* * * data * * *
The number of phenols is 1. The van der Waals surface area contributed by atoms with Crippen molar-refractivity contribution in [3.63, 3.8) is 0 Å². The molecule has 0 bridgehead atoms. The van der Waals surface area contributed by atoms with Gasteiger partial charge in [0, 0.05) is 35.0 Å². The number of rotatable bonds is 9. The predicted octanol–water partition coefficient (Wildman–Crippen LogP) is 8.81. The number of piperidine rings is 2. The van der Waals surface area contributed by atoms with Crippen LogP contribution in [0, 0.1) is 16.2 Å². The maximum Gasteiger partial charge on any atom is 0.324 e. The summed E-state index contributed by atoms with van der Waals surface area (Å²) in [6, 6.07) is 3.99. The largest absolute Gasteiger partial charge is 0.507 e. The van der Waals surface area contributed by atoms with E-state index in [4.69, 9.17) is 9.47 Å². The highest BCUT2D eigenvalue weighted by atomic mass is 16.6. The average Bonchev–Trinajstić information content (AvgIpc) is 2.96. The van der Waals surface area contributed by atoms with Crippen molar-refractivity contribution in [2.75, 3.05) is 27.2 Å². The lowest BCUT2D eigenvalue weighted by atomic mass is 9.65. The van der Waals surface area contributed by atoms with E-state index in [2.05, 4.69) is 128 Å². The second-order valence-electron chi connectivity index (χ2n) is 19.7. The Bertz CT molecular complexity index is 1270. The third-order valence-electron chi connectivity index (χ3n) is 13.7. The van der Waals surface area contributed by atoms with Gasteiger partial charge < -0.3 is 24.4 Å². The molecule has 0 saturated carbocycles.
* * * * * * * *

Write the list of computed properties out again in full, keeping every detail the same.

The number of phenols is 1. The van der Waals surface area contributed by atoms with Crippen molar-refractivity contribution in [3.63, 3.8) is 0 Å². The molecule has 0 bridgehead atoms. The van der Waals surface area contributed by atoms with Gasteiger partial charge in [0, 0.05) is 35.0 Å². The number of rotatable bonds is 9. The predicted octanol–water partition coefficient (Wildman–Crippen LogP) is 8.81. The number of piperidine rings is 2. The van der Waals surface area contributed by atoms with Crippen LogP contribution in [0, 0.1) is 16.2 Å². The maximum Gasteiger partial charge on any atom is 0.324 e. The summed E-state index contributed by atoms with van der Waals surface area (Å²) in [6, 6.07) is 3.99. The largest absolute Gasteiger partial charge is 0.507 e. The van der Waals surface area contributed by atoms with E-state index in [4.69, 9.17) is 9.47 Å². The highest BCUT2D eigenvalue weighted by atomic mass is 16.6. The average Bonchev–Trinajstić information content (AvgIpc) is 2.96. The van der Waals surface area contributed by atoms with Crippen molar-refractivity contribution in [2.75, 3.05) is 27.2 Å². The lowest BCUT2D eigenvalue weighted by atomic mass is 9.65. The van der Waals surface area contributed by atoms with E-state index in [2.05, 4.69) is 128 Å². The second-order valence-electron chi connectivity index (χ2n) is 19.7. The Bertz CT molecular complexity index is 1270. The third-order valence-electron chi connectivity index (χ3n) is 13.7. The van der Waals surface area contributed by atoms with Gasteiger partial charge < -0.3 is 24.4 Å². The molecule has 0 saturated carbocycles.